The Queensland government will remove laws that prevent a person being retried for the same crime, saying DNA advances prevent reasonable doubt.
The man accused of one of Queensland’s most shocking murders could be retried under proposed changes to the state’s double jeopardy laws.
Police would be able to again pursue former RAAF recruit Raymond Carroll for the alleged abduction, rape, and strangling death of Ipswich toddler Deidre Kennedy.
The 17-month-old’s body was found on the roof of a toilet block 41 years ago, about 500 metres from the family home.
Despite being twice found guilty of the murder, Mr Carroll still walks free after three successful appeals on legal technicalities, including the notion of double jeopardy.
Attorney-General Jarrod Bleijie wants to overturn the 800-year-old law which he says is a roadblock to justice.
Despite other jurisdictions removing double jeopardy years ago, in Queensland a person can only face trial twice for the same or similar offence if they convicted after 2007.
Mr Bleijie will introduce legislation next week to make it totally retrospective.
Technological advances and DNA testing mean murderers who have escaped punishment may finally be jailed.
“This is about re-balancing the scales of justice and putting victims first,” he said.
“It certainly won’t open the floodgates.”
Queensland homicide victims’ support group Ross Thompson knows three cases that could be reopened.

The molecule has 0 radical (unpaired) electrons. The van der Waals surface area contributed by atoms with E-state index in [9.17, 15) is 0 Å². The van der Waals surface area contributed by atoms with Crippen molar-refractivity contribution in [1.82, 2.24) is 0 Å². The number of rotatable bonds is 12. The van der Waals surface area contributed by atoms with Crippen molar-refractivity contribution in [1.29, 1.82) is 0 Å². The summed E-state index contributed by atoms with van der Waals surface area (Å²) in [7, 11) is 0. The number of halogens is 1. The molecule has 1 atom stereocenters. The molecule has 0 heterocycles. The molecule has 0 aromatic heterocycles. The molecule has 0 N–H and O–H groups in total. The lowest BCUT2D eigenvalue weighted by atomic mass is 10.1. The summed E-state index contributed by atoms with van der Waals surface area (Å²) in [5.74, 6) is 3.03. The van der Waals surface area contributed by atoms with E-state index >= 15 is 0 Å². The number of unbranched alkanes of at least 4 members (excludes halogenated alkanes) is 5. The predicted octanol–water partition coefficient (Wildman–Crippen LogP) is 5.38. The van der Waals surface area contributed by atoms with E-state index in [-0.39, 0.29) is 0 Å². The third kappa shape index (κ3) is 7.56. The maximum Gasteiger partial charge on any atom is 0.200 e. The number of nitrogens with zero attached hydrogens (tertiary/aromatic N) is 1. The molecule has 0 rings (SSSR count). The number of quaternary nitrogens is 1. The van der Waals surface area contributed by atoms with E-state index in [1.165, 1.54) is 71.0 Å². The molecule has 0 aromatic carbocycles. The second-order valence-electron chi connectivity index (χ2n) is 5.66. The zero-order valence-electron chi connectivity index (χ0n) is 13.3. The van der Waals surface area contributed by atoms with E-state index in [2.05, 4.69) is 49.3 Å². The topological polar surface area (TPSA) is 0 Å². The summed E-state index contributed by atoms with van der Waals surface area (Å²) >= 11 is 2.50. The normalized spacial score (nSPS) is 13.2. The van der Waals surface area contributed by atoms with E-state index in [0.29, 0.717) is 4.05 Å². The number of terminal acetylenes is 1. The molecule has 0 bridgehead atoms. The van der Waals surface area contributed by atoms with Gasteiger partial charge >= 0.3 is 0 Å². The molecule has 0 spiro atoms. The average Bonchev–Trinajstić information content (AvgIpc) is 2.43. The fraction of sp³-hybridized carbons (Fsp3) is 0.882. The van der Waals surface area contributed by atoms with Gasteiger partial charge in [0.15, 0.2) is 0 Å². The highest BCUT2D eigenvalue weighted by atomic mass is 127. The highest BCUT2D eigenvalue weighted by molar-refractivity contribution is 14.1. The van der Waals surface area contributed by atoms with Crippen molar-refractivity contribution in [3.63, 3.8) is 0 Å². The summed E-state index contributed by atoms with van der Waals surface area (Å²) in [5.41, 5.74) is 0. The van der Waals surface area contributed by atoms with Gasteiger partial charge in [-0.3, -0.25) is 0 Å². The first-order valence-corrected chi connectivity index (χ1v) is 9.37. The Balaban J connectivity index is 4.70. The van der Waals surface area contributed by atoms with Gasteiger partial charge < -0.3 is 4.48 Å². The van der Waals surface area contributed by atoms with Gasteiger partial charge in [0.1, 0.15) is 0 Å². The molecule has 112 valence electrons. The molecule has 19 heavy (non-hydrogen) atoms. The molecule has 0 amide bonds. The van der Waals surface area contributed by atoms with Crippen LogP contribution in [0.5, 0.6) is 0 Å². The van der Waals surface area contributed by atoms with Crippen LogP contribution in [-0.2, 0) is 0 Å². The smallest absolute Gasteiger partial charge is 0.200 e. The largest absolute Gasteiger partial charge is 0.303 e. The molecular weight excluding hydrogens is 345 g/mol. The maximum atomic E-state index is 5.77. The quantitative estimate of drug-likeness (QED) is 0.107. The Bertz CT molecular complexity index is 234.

He’s spoken to one victim’s family who broke down and hung up over the news.
“It never goes away,” he said.
“They’ve lost a loved one, it’s been through the open courts and it’s still an open case.
“Justice is blind sometimes.
“It is gong to open up a lot of cans of worms.”
In the past, Queensland Labor had rejected retrospective laws.
“If this government has a new proposal, their must be full consultation,” Opposition Leader Annastacia Palaszczuk says.
“I think it will open the flood gates for a whole lot of other matters, so let’s just wait and see what their bill actually proposes.”
The Caxton Legal Centre, which offers free legal advice, says the double jeopardy protection is a fundamental human safeguard against oppression by the state.
“The announcement show how vulnerable age-old rights are to the legislative whim of government,” Dan Rogers from the Centre says.
It will result in an increased risk for a miscarriage of justice by allowing the prosecution to have repeated trials, Mr Rogers says.
Furthermore, defendants, having already endured a lengthy and costly trial, may not have the stamina or the resources to effectively face a second trial.